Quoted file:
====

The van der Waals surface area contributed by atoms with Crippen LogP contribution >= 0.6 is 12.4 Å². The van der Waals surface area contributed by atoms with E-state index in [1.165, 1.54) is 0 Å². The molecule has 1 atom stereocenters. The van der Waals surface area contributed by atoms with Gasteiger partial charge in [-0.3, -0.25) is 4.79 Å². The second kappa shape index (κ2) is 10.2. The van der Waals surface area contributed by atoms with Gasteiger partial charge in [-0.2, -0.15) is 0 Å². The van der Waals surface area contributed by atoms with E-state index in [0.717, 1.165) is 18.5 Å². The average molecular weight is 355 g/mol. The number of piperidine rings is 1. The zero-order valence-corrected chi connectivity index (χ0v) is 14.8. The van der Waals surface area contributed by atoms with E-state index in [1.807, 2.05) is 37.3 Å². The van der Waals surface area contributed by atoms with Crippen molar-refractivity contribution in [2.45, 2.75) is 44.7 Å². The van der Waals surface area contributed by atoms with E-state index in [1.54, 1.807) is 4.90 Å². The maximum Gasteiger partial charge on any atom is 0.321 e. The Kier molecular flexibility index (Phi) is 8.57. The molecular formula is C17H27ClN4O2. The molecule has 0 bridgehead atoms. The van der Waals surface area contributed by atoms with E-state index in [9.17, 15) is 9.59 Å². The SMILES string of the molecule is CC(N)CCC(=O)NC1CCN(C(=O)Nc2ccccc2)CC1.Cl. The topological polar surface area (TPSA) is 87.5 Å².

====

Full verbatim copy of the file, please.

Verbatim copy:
The van der Waals surface area contributed by atoms with Crippen LogP contribution >= 0.6 is 12.4 Å². The van der Waals surface area contributed by atoms with E-state index in [1.165, 1.54) is 0 Å². The molecule has 1 atom stereocenters. The van der Waals surface area contributed by atoms with Gasteiger partial charge in [-0.3, -0.25) is 4.79 Å². The second kappa shape index (κ2) is 10.2. The van der Waals surface area contributed by atoms with Gasteiger partial charge in [-0.2, -0.15) is 0 Å². The van der Waals surface area contributed by atoms with E-state index in [0.717, 1.165) is 18.5 Å². The average molecular weight is 355 g/mol. The number of piperidine rings is 1. The zero-order valence-corrected chi connectivity index (χ0v) is 14.8. The van der Waals surface area contributed by atoms with E-state index in [1.807, 2.05) is 37.3 Å². The van der Waals surface area contributed by atoms with Crippen molar-refractivity contribution in [2.45, 2.75) is 44.7 Å². The van der Waals surface area contributed by atoms with E-state index in [1.54, 1.807) is 4.90 Å². The maximum Gasteiger partial charge on any atom is 0.321 e. The Kier molecular flexibility index (Phi) is 8.57. The molecular formula is C17H27ClN4O2. The molecule has 0 bridgehead atoms. The van der Waals surface area contributed by atoms with E-state index in [9.17, 15) is 9.59 Å². The SMILES string of the molecule is CC(N)CCC(=O)NC1CCN(C(=O)Nc2ccccc2)CC1.Cl. The topological polar surface area (TPSA) is 87.5 Å².